By Melissa Karsten / October 12, 2018

Inspiration for every day of Earth Science Week

Earth Science Week 2018 is almost here (Oct. 14-20), so get your art supplies out and express yourself, which is the emphasis of this year’s theme – Earth as Inspiration (Earth Science Week). The week is a sum of its days, and the Earth Science Week organization has a focus for each of those days.

To start off the week on Sunday, head outdoors for a fun day of geocaching or, in this case, finding an EarthCache™ on International EarthCache Day. If you’ve never played before, it’s like a treasure hunt using a web browser or phone app. Unlike traditional geocaching the treasure is learning about geological and geographical caches that Earth has stored instead of humans. And you can search for geocaches in the area that you want to explore.

What’s unique about EarthCache is that it’s based on learning about a geoscience feature or aspect of Earth. The website and app have reading materials for you and your students to investigate the site. And like regular geocaching, you sign a logbook, but this one is digital. For more detailed instructions, and to learn how you can add your own Earth caches, visit Geosociety.org. This engaging activity is something you’ll want to try, whether it’s in your plans for Sunday or not.

Mondays are great days for videos, so check out the Earth Science: Big Idea video series on Earth Science Literacy Day. These videos cover nine core concepts and teach why Earth science literacy is important. The videos range from four minutes to six and a half minutes long and cover topics such as scientists, the continually changing Earth, evolution, and natural hazards. When you’re done watching, you might ask your students to create materials for younger students using what they learned and their great art skills!

Tuesday is Earth Observation Day. So, see what’s up at AmericaView on Facebook and Twitter. Have you checked out remote sensing Landsat images before? According to Americaview, “Landsat images date back to 1972 and and are the longest, most comprehensive set of satellite data of Earth and its features.” There are all types of maps available for a day packed with STEM and Earth.

National Fossil Day on Wednesday is a favorite of a Pitsco curriculum specialists! David Meador is definitely an enthusiast, which is clear when he describes how it still fascinates him every time he puts his hand in the exact spot a dinosaur put its foot on the therapod fossil in his collection. Maybe you have a collector in your area that would be willing to show his or her treasures. You could also do some online searches for museums and events near you. Plus, the American Museum of Natural History and University of California Museum of Palentology have some great student-friendly resources.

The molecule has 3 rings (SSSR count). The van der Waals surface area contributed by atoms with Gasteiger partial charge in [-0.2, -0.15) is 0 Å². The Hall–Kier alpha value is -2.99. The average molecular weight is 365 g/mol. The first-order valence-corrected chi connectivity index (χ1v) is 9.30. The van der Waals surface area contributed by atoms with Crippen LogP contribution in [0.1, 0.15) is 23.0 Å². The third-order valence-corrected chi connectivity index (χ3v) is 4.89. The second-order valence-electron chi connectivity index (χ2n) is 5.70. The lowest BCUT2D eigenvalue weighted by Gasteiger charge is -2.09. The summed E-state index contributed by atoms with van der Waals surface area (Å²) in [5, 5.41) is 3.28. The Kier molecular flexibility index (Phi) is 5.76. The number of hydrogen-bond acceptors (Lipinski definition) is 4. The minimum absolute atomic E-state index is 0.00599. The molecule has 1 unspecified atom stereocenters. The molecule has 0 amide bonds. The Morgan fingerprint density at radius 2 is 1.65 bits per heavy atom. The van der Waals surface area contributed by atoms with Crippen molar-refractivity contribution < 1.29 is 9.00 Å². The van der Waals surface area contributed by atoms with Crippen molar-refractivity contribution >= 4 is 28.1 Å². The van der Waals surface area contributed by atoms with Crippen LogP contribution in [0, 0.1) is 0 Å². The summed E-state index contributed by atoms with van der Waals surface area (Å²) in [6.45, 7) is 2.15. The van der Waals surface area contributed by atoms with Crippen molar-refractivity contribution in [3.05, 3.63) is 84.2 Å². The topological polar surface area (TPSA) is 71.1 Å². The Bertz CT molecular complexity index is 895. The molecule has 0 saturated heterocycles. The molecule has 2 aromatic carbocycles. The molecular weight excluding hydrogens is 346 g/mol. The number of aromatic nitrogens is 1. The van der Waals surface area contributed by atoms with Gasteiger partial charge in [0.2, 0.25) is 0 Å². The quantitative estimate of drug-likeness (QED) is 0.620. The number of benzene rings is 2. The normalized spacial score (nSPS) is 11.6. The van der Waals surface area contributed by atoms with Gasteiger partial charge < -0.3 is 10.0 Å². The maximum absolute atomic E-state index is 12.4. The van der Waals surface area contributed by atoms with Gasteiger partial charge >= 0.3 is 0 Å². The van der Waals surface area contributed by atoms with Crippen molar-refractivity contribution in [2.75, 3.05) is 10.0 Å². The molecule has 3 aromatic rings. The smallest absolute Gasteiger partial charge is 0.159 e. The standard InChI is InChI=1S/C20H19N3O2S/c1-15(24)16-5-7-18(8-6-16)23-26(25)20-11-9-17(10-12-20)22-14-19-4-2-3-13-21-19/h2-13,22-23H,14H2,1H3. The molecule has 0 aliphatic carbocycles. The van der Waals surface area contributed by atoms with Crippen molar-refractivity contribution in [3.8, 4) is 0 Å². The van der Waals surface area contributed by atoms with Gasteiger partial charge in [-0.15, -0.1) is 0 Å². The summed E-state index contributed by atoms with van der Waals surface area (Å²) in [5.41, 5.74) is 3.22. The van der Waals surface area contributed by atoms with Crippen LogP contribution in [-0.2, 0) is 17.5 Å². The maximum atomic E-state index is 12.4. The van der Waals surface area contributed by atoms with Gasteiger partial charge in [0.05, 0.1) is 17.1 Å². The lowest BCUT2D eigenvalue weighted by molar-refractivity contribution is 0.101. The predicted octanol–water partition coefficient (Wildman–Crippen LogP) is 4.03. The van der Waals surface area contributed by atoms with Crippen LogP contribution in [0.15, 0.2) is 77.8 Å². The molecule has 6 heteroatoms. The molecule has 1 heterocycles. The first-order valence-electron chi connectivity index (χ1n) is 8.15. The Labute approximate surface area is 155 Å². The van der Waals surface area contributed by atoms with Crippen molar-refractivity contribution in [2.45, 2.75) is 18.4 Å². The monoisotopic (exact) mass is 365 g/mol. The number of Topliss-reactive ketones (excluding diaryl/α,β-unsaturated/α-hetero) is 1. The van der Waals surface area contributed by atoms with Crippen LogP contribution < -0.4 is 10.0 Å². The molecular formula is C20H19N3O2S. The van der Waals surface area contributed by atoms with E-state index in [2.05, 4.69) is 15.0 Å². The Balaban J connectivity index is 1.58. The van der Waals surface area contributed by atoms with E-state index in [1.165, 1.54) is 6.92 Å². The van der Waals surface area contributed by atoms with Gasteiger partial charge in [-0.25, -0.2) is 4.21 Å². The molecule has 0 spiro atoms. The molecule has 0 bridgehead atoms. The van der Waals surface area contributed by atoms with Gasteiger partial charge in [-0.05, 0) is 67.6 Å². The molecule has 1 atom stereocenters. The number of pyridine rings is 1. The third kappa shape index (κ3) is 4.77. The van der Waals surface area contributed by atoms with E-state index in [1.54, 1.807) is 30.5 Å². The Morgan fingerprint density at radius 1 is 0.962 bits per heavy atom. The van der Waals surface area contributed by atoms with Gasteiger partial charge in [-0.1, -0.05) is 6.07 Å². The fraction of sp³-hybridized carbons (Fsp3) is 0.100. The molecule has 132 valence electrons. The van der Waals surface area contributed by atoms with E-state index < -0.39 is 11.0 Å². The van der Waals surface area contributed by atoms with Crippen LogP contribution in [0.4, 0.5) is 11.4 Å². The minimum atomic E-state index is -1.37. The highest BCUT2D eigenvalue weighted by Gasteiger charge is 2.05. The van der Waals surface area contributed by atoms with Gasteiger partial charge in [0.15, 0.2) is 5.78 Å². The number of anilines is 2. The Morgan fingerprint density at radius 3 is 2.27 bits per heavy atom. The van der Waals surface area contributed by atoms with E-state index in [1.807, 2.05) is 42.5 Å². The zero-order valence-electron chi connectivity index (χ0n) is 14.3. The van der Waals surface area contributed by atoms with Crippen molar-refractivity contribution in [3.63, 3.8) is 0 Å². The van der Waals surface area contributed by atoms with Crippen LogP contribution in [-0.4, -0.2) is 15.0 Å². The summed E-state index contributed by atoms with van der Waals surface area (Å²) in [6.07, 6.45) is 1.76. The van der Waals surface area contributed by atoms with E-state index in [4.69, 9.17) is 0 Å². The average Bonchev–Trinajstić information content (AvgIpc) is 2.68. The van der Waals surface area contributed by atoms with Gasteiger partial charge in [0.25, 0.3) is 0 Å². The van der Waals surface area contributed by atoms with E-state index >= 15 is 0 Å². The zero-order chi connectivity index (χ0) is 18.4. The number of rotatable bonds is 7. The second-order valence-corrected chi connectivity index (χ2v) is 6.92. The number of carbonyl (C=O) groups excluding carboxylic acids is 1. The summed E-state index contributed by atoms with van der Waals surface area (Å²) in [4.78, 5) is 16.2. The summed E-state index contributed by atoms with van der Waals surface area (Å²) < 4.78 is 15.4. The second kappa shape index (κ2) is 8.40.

Explore geoscience careers with your students on Thursday, Geoscience for Everyone Day. Consider having them write down the things they like about Earth science and look for career connections in the geoscience field. And if you can find geoscientists to visit your classroom, even better. The Occupational Outlook Handbook is also a great resource.

After mapping the future, students can learn how to read different types of geologic maps on Friday during Geologic Map Day. Earthsciweek.org has a number of activities available, ranging from creating a map to learning how groundwater changes the surrounding rock, and many topics in between. There’s also a list of resources that include where to find your state’s geologic map and other databases that will be useful with any geologic map lesson.

What better way to wrap up Earth Science Week on Saturday than with International Archaeology Day? The Archaeological Institute of America provides a list of events to participate in that you can search by state. If you can’t get out to an event, create a trivia game using Kahoot or another similar app. Pinterest is a great resource for free printable and hands-on activity ideas. I’m sure students could get into a chocolate chip cookie dig!

Earth Science Week is a fantastic way to get students excited about geosciences and enable them to see a wide variety of career options. What better time to bury ideas in the minds of your students and see what changes take place over time?

Resources:
Geocaching
Pinterest Earth Science search
35 Digital Tools To Create Simple Quizzes And Collect Feedback From Students

TOPICS: IN THE CLASSROOM, IDEAS & INSPIRATION, Collaborations, Science, STEM, Resources, Careers, Activities, 21st Century Skills, Hands-on Learning

Melissa Karsten

Written by Melissa Karsten

Anyone that knows me well knows I love to ask questions and get excited about learning. So, it’s been awesome throughout the last 12+ years with Pitsco to have so many opportunities to ask educators questions online and in their classrooms and learn from them. But, I have to say, my favorite part is witnessing the students’ “aha!” moments using the hands-on approach. Being a crafter – I’d love to be on "Flea Market Flip!" – I can relate. Now, if there were just a few more hours in the day for my digital projects, gardening, beekeeping, running, and what I call puppy time!